Tuesday, February 17, 2004

Arguments versus Fallacies

Tibor R. Machan

In nearly all colleges and universities today courses are taught in basic reasoning, introductory logic, and clear thinking, courses most undergraduates are required to take. Some of these actually prepare students to move on to upper division logic courses and seminars, where they are taught formal reasoning, complicated proofs and various rather technical symbolic machinations use mainly in advanced scientific research. But in the bulk of such courses they are simply supposed to learn how to argue a point, the relationship between premises and conclusions and the method by which to insure that the latter actually follow from the former and aren’t simply asserted without support.

There are also many informal fallacies that are discussed in these courses, ones that are a definite no-no when it comes to discussing issues rationally, with the aim of getting things right. Among these informal fallacies appeals to emotions, argument by authority, reliance on popularity, pleading one’s case (which is to say, never looking at contrary evidence), the genetic fallacy (which means, considering where someone comes from who argues a point), begging the question (that is, assuming a conclusion before one has argued for it) and ad hominems (attacking the person) are the most widely studied.

The idea is that whatever topic is worth considering or trying to understand, there will be no headway to that end by indulging in such fallacious thinking. One should abandon all such phony methods and try to reason things out, debate issues based on getting the premises right and then arguing from those premises in a reasonable fashion, by means of valid, logical steps.

Of course, it would be too much to expect students to always follow the principles of good argumentation taught to them in colleges and universities. They will be tempted often, and yield to those temptations, to resort to the fallacious methods because, in part, those methods are a kind of short cut and offer quick fixes as opposed to requiring one to do hard work. So, if I can just invoke some famous person who impresses my audience in support of what I believe, why bother to make the case, which would take study and careful reasoning? Or if the popularity of my views clinches my point with gullible people, again, why bother doing the hard and often tedious work of laying out a serious argument? Or, if I can smear someone’s reputation with whom I disagree, I may win against the adversary without any further effort.

Political electioneering and debates about public policy are perhaps the context that most often tempt people to argue fallaciously, although they find themselves used in personal disputes as well. Candidates are bent on disparaging the character of those they want to unseat or those who challenge them, spread the idea that they are liars, cheats, lack integrity, are bought off, and so forth. This promises that they will never really have to argue their case competently, with the facts laid out as they understand them and the case made by way of valid reasoning. And so no one can actually test how good a case they have for their ideas and policies.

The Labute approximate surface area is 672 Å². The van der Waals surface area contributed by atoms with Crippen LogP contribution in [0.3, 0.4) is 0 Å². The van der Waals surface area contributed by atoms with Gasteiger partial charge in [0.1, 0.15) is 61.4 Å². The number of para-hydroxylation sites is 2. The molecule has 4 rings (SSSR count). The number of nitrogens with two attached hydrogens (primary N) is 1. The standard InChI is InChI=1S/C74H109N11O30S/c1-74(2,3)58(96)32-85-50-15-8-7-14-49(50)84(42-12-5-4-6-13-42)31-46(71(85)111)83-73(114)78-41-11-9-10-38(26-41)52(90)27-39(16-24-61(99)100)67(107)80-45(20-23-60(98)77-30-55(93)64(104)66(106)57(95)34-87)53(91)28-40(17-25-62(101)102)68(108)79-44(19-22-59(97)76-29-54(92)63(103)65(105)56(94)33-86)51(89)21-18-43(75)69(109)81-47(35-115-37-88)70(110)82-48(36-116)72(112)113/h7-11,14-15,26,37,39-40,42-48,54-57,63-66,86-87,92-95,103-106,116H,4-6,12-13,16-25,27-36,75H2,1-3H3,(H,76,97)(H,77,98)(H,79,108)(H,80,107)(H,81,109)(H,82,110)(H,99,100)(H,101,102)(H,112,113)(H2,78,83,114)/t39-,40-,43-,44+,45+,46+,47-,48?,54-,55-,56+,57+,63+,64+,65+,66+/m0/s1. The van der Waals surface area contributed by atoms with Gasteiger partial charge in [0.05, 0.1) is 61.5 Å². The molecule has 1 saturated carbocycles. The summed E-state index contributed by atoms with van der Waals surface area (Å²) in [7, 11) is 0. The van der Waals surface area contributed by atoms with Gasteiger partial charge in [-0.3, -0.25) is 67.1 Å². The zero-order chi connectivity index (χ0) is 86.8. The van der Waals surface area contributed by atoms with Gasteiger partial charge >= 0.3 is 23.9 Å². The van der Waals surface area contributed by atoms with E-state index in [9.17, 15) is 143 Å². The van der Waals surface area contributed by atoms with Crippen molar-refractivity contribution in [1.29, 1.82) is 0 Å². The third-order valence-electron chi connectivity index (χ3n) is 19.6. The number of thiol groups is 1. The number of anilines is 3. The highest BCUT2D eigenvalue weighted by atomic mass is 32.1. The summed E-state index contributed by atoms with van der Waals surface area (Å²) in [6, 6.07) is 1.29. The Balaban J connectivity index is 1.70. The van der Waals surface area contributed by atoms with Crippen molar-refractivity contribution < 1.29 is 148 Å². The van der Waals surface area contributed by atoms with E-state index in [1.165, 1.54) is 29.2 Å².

The fallacy of ad hominems is resorted to by countless people in these contests, even ones who could often make their case stick quite rationally. Another approach favored in political races and public policy debates, one that also violates the standards of rational argumentation, is to question an opponent’s motives. It is claimed that they aren’t interested in a good solution to problems but merely try to serve backers such as big corporations, agribusiness, labor unions, the educational lobby or whatever. Here, too, the focus isn’t on whether the policy being proposed is a sound one but rather on something entirely irrelevant. For, clearly, even if a candidate is getting backing from some group, that’s not what matters. Is the policy recommendation good, that’s what counts.

For my money, I simply assume that those who support views and policies I find wrong actually believe that those views and policies are sound ones. They are wrong, I am convinced. And my job, if I care to get involved in the discussion, is to show they are wrong – not that my view is more popular, that they are crooks, or that their motives are suspect. None of that matters, really, except if it’s been shown, already, that they are wrong and then one might wish to learn why they are wrong. But whether they are or are not wrong about any of their ideas or policies has absolutely nothing to do with such fallacious charges.

Sadly, a lot of people with whom I agree rely upon these kinds of methods of attacking their opponents. I am chagrined about being in their company, actually, because it tends to discredit the sound views we share. If people resort to fallacious reasoning in support of a view that is solid, that solidity is implicitly called into question. For example, the real issue is, was war with Iraq justified, not whether Bush lied or was misled or whatever. The real issue is whether gay marriages may exist in a free society, not whether gays are trying to corrupt the young. The real issue is whether prescription drugs ought to be funded by the federal government, not whether big drug firms like this or not.

Why won’t people stick to topic? Go figure.

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